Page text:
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Thread: Ugly Literature?

  1. #16
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    Quote Originally Posted by stlukesguild View Post
    I can't help you. I'm a sworn adherent to the philosophy of Oscar Wilde: "The artist is the creator of beautiful things."

    "There is something terribly morbid in the modern sympathy with pain. One should sympathise with the colour, the beauty, the joy of life. The less said about life's sores the better."
    I enjoy Wilde's wit as much as anyone, but surely you can recognize the unnecessary simplification of the above statement? You enjoy Blood Meridian, Macbeth, Moby-Dick, Wagner, late Beethoven, Goya's black paintings, etc., don't you? The depiction of suffering in such works is not equivalent to an endorsement of suffering. The true reason why we are attracted to such works is no doubt too complex for me to understand perfectly, let alone capture in a little post on LitNet, but I think it has something to do with an enthusiasm for as clear a view of the world as possible. The search for truth, Keats' Grecian Urn aside, will unearth other things besides beauty. I'm not sure that this 'sympathy with pain' has anything to do with morality, in fact I agree with Wilde's other statement that 'there is no such thing as a moral or an immoral book'. Nonetheless, the exclusion of pain from any medium would leave artwork produced in said medium really, really boring.

    As for the OP, the only thing I can think of to recommend that's a really great, gritty work of art isn't a literary text, it's a punk rock album: Daydream Nation, by Sonic Youth.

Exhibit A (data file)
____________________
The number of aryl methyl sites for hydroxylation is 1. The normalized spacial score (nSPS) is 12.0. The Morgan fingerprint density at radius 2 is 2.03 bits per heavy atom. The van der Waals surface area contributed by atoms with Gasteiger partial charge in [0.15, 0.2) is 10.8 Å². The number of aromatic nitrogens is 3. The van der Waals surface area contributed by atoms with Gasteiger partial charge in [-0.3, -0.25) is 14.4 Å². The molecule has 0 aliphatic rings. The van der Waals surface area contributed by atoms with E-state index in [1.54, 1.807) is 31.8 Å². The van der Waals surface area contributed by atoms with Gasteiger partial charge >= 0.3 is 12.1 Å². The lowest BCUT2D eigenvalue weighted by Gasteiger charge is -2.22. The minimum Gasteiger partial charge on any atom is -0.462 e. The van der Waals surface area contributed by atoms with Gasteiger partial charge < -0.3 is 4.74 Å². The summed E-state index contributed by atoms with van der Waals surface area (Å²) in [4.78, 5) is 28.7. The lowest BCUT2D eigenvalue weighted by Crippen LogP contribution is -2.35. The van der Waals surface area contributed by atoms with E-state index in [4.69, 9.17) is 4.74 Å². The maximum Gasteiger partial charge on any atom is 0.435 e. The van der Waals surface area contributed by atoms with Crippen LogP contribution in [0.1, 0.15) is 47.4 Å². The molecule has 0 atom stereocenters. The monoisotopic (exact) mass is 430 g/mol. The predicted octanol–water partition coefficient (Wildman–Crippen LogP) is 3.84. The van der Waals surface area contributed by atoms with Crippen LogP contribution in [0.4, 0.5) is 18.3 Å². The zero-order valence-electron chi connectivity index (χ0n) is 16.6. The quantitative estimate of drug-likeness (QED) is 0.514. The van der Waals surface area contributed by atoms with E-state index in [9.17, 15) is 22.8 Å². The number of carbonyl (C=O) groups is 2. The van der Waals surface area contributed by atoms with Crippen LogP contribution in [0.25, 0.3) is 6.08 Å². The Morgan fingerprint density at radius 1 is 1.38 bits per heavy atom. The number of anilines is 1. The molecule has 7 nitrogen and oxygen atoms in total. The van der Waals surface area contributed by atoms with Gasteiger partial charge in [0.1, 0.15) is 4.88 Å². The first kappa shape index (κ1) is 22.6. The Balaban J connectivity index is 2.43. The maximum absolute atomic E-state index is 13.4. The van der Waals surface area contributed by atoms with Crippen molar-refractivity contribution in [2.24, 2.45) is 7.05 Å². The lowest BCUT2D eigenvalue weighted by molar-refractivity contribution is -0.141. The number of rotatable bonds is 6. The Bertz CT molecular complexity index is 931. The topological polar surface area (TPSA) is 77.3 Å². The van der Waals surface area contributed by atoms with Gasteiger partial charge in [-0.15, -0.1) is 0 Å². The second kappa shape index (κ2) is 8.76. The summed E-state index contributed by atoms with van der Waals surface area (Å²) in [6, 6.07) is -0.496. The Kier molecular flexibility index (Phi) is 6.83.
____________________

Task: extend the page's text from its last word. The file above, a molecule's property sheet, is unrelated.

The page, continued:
2. #17
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    When as a teenager I began to read Last Exit to yon place I found it ugly. But I guess I had the squeamishness of youth still on me.

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    Quote Originally Posted by amidnightdreary View Post
    120 Days of Sodom by the Marquis de Sade

    If you haven't read any of his stuff, it is not that sexy nice TV sadism at all. That book is disgusting to the point that I wasn't sure if I was supposed to laugh or not. But I marveled at the sheer creativity. Very ugly book, don't be fooled by the time period in which it was written. I have a copy of the book that says it was only saved (de Sade never saw its publication; he assumed it lost after the sacking of the Bastille) as an artifact of human depravity for brain doctor sociologists whatever to study lol. Later it became general fiction.

    My history of the book is hazy because I haven't read it cover to cover, and I haven't read it at all in almost 2 years. But it's definitely a unique book, both for its history and its content.
    Thanks, know it. Nice, but too classical, as well as too much into gore. Im looking for mean, not disgusting.

  4. #19
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    Quite a few modern Scottish books are both ugly and bizarre. The Wasp Factory is a contrived text that is meretricious and ugly for the sake of shocking the reader. There is no point to it that a better author could not make in a more subtle way. Having said that he did mature a bit as an author. I'm always dubious of those who have only ever been writers. Same as ministers who go in for the ministry too early in life.

  5. #20
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    Quote Originally Posted by Eiseabhal View Post
    Quite a few modern Scottish books are both ugly and bizarre. The Wasp Factory is a contrived text that is meretricious and ugly for the sake of shocking the reader. There is no point to it that a better author could not make in a more subtle way. Having said that he did mature a bit as an author. I'm always dubious of those who have only ever been writers. Same as ministers who go in for the ministry too early in life.
    I'd say Banks matured quite a lot. That was just his first novel in a nearly 30-year career.
    You must be the change you wish to see in the world. -- Mahatma Gandhi

  6. #21
    Artist and Bibliophile stlukesguild's Avatar
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    The depiction of suffering in such works is not equivalent to an endorsement of suffering.